Tuesday 2 October 2018

Thou shalt not . . .

. . . take the name of the Lord thy God in vain; for the Lord will not hold him guiltless that taketh his name in vain. Exodus ch20v7
Hmmm that's interesting: there was only One God for the writers of The Bible and back in those intolerant exclusive times, it was probably okay to take the name of the other chap's god in vain. It's also rather peculiar archaic language that could do with defining:
take in vain (v.): use a name, such as God, without proper respect. abuse, misuse, pervert - change the inherent purpose or function of something. [freedictionary]. That's the closest I can come to blasphemy in the Ten Commandments.  I'm on blastdamny because I touched on it in my film review on Sunday and it must have come up in my 'mind' because of the Invisible Referendum on the subject later this month. It is invisible because we have a presidential election same day, same place..

The Referendum Commission does some defining of terms also, so we know what we're voting for on 26th October 2018. Quoting the Defamation Act of 2009:
. . . the Constitution says that the publication or utterance of something blasphemous must be a criminal offence. Publication generally means a statement in written or permanent form. Utterance generally means a spoken word or statement. The Constitution does not itself define blasphemy. 
The legal definition of blasphemy is contained in the Defamation Act 2009. That Act says that a person publishes or utters something blasphemous if they: 
  • publish or say something that is grossly abusive or insulting in relation to matters held sacred by any religion, thereby causing outrage among a substantial number of the adherents of that religion, and
  • intend to cause that outrage.
Not so simple now where things written disappear [think snapchat] and the spoken word may be captured for all time lodged in The Cloud. Not to mention all the possibilities for seamlessly altering the record with electronic whizzery. The thing about free speech is that it allows people to utter the unthinkable and so provides an opportunity to question the unconsidered certainties of our lives and the society we live in.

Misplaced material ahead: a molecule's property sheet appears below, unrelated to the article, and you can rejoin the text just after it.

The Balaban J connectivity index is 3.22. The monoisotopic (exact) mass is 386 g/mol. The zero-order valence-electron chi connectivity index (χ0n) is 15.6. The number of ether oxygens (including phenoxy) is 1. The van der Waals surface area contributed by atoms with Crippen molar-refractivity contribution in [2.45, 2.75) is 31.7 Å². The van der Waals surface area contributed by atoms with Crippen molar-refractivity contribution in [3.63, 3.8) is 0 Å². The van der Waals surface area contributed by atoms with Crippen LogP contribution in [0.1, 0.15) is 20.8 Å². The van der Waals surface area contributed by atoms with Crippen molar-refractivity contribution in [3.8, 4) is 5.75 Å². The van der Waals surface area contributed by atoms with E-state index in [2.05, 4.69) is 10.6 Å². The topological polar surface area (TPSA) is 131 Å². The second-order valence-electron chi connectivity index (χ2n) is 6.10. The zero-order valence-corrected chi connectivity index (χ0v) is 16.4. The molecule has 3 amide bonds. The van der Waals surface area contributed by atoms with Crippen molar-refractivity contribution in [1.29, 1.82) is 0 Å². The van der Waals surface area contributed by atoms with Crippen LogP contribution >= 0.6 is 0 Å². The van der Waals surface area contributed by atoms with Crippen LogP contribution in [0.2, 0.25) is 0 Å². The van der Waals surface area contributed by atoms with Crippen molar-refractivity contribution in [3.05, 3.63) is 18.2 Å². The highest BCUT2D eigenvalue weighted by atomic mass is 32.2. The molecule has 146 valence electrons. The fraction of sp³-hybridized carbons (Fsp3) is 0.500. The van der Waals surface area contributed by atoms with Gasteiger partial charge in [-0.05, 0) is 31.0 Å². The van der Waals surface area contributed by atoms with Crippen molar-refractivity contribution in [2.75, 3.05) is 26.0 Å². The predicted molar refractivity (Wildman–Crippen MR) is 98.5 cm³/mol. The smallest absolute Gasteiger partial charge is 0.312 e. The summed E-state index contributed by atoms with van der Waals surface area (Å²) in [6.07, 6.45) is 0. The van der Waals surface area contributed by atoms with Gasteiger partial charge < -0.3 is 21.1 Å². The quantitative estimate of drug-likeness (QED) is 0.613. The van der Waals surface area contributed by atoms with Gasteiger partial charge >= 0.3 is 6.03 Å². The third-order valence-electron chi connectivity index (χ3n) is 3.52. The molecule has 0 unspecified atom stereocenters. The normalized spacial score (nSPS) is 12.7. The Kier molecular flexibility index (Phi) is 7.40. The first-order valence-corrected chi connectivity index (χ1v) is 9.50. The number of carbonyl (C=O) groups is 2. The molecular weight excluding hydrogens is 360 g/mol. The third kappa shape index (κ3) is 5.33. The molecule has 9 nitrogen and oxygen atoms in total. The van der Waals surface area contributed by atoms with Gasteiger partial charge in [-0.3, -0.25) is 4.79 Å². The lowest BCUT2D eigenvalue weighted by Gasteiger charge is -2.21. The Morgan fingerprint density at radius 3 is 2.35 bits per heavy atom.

• In my lifetime, it was widely believed that it was A Good Thing for adults to hit children (with a stick). [prev]
    • Right now it is legal for men and women to get into a ring and thump each other as a spectator sport. [prev]
  • In my lifetime, in Ireland, birth certificates of those born out of wedlock were counterstamped "Illegitimate". By 1975, when The Boy was born, it was illegal to put my name in under "Father" and I was relegated to another distant box: Witness: Bob Scientist (father). 
  • In my lifetime, black kids in USA were educated in separate schools, had separate water-fountains and had to move to the back of the bus. 
  • In my lifetime, it was okay to smoke in the back of the bus, in pubs and in designated areas of aeroplanes. [prev]
  • Right now, it's okay to bang families up in a single room in a hotel because we value property rights above human rights. [prev]
  • Right now, children are coming to school without breakfast [prev]
  • Right now, it's impossible to get timely speech therapy if you have no money. That's something which is "useless if delayed".
  • Right now, it's very difficult to get effective support or treatment for any mental health issue - jaysus even if you have money it's hard [prev] "useless if delayed"
  • Right now, the Rehab Hospitals of Ireland are so poorly resourced that is vanishingly unlikely to get timely attention after traumatic injury. UNtimely attention is largely a waste of money and time and hope. "useless if delayed"
  • Right now, sexual violence is meted out on women (in and out of marriage; in and out of doors) every day and only a minority of these outrages are reported and a vanishingly small proportion are prosecuted.
But right now, in Ireland it is an offense to poke fun at the other chap's religious beliefs, which beliefs are privileged above his actions. My gaffer taught me a simple set of ethical values: "My rights end where your nose begins". That means that you and me both AND the other feller need to be let alone to get on with our own lives without being told how to behave by The Man. If we are offended by the other chaps assertions then it is up to us to muster better arguments rather than applying duct-tape to his gob and singing la la la can't hear you. Things hidden tend to fester and then to smell: bringing them into the open is first step to bringing people to account. For the whole litany above, it requires us - you and me - to be brought to account for tolerating it in the home [or hotel!] next door.

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